Sunday, February 28, 2010

Life is Complicated, but Ingrid Newkirk is Simple

On Thursday I caught a couple minutes of the Orcas Gone Wild episode of Larry King Live as I made my "I'm almost out of here but I need one more" cup of coffee in the break room at work. I paid attention instead of tuning it out because I saw the smiling face of Ingrid Newkirk, PETA president and terrorist backer, arguing with what to all appearances was a Paul Hogan lookalike. I'm speaking, of course, about Jack Hanna, Director Emeritus of the Columbus Zoo. Just look at these guys! I'll bet if I asked, "Who wants an ice cream cone?", both of them would say yes.

I make fun of Jack Hanna because I like him. At least, based on this first impression, I do. I dunno, maybe he eats babies when he's not being tag-teamed by Ingrid Newkirk and Bob Barker (you can read the transcript of the episode here - not a whole lot actually happened, in truth). From what I saw, though, he seemed like a level-headed guy who argued from a position along the lines of, "Dying sucks but these things happen, and giving people exposure to animals is educational and fun." Ingrid Newkirk, however, is the president and co-founder of PETA, a double-speechy organization for which I hold quite a bit of animosity.

Now, I want to say here that I am all for the ethical treatment of animals. It's just that I suspect I disagree with Ingrid on exactly what that pesky word "ethical" means. I certainly don't think that it means, for example, paying for the legal defense of a man who firebombs a research lab - and if you have any qualms about animal research in principal, while we're on the topic, PZ lays out an excellent defense of just why we need to use other animals for practice, with a close to home case-in-point. At the end of the day, I think animals are deserving of rights when they're capable of upholding the responsibilities that come with them. This doesn't give humanity a license for fuckery, you understand, it just means that wild animals have a tough time playing the civilization game (Hell, humans have a tough time playing the civilization game). You can read a summary of PETA's foolishness here, and of course consider the source. I, for one, am suspicious of anyone and anything that claims to undertake an intellectual endeavor on my behalf, but I have to say they've got their shit together on this one (PETA makes it real easy for them, as it happens).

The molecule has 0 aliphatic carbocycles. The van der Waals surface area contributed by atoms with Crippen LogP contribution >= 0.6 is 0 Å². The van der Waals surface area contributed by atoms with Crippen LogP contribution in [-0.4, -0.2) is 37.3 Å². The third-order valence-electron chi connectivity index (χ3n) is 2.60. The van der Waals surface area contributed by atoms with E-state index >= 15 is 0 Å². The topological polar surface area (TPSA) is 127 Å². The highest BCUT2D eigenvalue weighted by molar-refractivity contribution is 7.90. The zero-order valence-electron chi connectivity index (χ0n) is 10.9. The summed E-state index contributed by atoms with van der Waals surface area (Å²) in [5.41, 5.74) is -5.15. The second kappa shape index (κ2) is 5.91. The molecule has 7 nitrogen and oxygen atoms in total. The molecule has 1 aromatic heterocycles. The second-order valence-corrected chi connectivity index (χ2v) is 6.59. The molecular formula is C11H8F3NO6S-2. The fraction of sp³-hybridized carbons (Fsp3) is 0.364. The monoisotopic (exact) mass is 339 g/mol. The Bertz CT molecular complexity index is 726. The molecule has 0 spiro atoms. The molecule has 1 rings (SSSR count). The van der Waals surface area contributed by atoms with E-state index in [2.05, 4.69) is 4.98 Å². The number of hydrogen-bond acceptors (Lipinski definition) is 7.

Anyway! This is about an orca, I swear! I think my favorite moment was when Newkirk blathered on about stuff everybody knows: this is a wild frickin' animal, a male as it happens, "raging with hormones" an' stuff. Christ on a bike, he killed his trainer, he didn't fuck her. According to witnesses - I couldn't get video of the actual incident - the orca grabbed his trainer Dawn Brancheau around her waist, thrashed her about, and then dragged her underneath the water where she drowned. This is how orcas kill their prey sometimes, and the orca probably thought of it as horseplay (but I'm not an orca psychologist, so you can take that with a grain of sea salt). Now, this is a fuckin' tragedy, OK? I understand that. It's awful that a human being died such a brutal, painful, death doing her dream job. But everybody dies, and I think it's better that she died doing something she loved rather than growing old and bitter doing something safe which she hated (after which she'd retire and have to deal with the problem of dying anyway).

This is what I think Paul Hogan Jack Hanna was going for when he said, "This young lady sacrificed her life and she would be sitting here today saying that she'd do it again for the great work she's done and Sea World has done to educate tens of millions of people over the last 46 years." Hanna also took some flak for making what I thought was an entirely appropriate analogy, saying that the dangers of working with orcas don't stop people from working with orcas just like the dangers of working in outer space don't stop people from working in outer space. Oh, and double points to abc10 in California for this report: after seeking to do some sort of exposé, I guess, they dug up all of four incidents across three decades and two continents, peppering their narration with weasel words and loaded language. But then, that's news for you, I suppose.

So while I'd agree that it's "unnatural" in the warm & fuzzy sense for an orcinus orca - which is more like a giant dolphin than it is like a whale, anyhow - to be taken out of its natural habitat and placed into an enormous aquarium where it does things that make people pay money to see it, I'd say that it's just as unnatural in the same warm & fuzzy sense for a homo sapiens to be placed into an enormous steel termite mound where it does things that make people pay money to not have to do them. Oh, I also don't think that there's anything wrong in principle with being "unnatural" in the warm & fuzzy sense, and I don't think there's anything particularly good about being natural in the first place (is there really an alternative, anyhow?), because I don't buy into the naturalistic fallacy. Now, sure, things like consent matter (really and truly!), but I'd wager that if orcas could talk, they'd say that choosing between cooped-up existences where they get steady meals and the total wild where they'll probably starve or be eaten is a tough choice to make. Or if you don't dig that, then at least dig my actual point, that life is complicated and this shit ain't as simple as Newkirk makes it out to be. I mean, she said that the animals at Sea World are swimming in their own diluted urine, as if that's not also true in the goddamned ocean. Fuck's sake.

I need to stop watching TV at work. It rots my brain and makes me ranty.

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